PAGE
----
the new headmaster will have satellite dojos, a group of dojos. He will
then have to take a look at the entire group of them and see who fits
into his new vision and who does not. Remember what I said about a new
principal figuring out who are the good teachers, who are the
influential ones, who are the troublemakers, who will support you and
who will try to undermine you? Basically, it’s the same thing.
Everyone has to change, whether they like it or not. Everyone is
invited to change, or they are let go. Like our school situation, if
you don’t like to change or are not willing to embrace the new
philosophy, you will eventually leave of your own accord.
It is a tough thing. The new headmaster has a tough time re-structuring
and the student body has a tough time re-adjusting. The older the
student, the more difficult the change will be. You can’t teach an old
dog new tricks, as they say. And I generally find that when there is a
change of leadership, the young students thrive more under the new
circumstances than the old ones. The old ones fall by the wayside. Some
are left out in the cold subtly (e.g., reduction in influence or
responsibility), some leave of their own accord, and some are kicked
out (e.g., they say “let go” nowadays).
So back to my teacher friend. He was feeling bitter. I guess he was
feeling unappreciated and unwanted. How to advise him? Should he stay
or should he go? Well, if he stays, he will not be happy. He doesn’t
embrace the new philosophy. And the new administration doesn’t seem to
embrace him. So maybe the smart thing to do is to leave. There are
greener pastures elsewhere. Maybe a change of scenery is not such a bad
thing for our sanity and our wellness, much better than staying in a
It’s the glass half empty and glass half full kind of situation. It
depends on how you look at it. You could think of leaving as a negative
thing. I have spent so much time and effort here that to leave it,
would be to waste all that experience and knowledge, not to mention the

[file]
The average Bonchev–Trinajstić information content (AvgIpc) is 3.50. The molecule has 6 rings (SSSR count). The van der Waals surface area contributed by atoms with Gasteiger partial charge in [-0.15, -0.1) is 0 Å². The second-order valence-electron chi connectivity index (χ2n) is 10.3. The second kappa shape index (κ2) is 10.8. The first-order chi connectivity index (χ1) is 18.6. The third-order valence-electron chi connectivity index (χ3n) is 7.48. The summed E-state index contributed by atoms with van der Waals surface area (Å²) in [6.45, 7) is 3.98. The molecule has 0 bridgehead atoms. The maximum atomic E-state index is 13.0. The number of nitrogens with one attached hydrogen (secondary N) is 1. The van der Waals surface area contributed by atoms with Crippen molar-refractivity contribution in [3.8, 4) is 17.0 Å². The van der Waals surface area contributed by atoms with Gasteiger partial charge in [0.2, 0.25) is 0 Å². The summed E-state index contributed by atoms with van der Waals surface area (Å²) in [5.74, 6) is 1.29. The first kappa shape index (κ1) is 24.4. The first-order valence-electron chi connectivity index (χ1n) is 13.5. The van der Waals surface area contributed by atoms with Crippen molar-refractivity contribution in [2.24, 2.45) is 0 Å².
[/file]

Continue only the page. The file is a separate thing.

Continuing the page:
seniority and the relationships that I have built up in this school.
On the other hand, leaving could be seen as a positive thing. A chance
to do something new, a new adventure to pursue, with new opportunities
and new challenges. A chance to grow, meet new people, expand our
knowledge base, and broaden our experience.
Some experienced teachers I know say, “Well, I’ll outlast this
principal too.” True, it is generally well-known that principals are
moved every 4-5 years. So, you could wait it out. Happens in martial
arts too. The new headmaster will not last forever. And when that
headmaster passes, a new round of turbulence and upheaval will ensue.
Is it worth the grief? Like Kenny Rogers sang in his famous song The
“You got to know when to hold 'em, know when to fold 'em,
Know when to walk away and know when to run…”
Sometimes the fight’s not worth fighting. There’s nothing to be gained
except more bitterness and resentment.
Like something one of my colleagues said to me, “Sometimes things have
run their course and it’s time to move on.”
Like the Toronto Blue Jays in 1992-1993. They won two World Series but
the team slowly but surely fell apart after that. They had some great
times but things had run their course. It was time to move on.
Same with the San Francisco 49ers, the Dallas Cowboys, the Edmonton
Oilers, or any other sports dynasty that has tasted glory. There is a
time of success and glamour and then there is the inevitable demise.
“Empires wax and wane;
States cleave asunder and coalesce.”
San Kuo Chih Yen-I (Romance of the Three Kingdoms)
That’s what I’ll tell him: It’s time to move on…
Mr. Tong has a Master’s in Education in Curriculum Studies.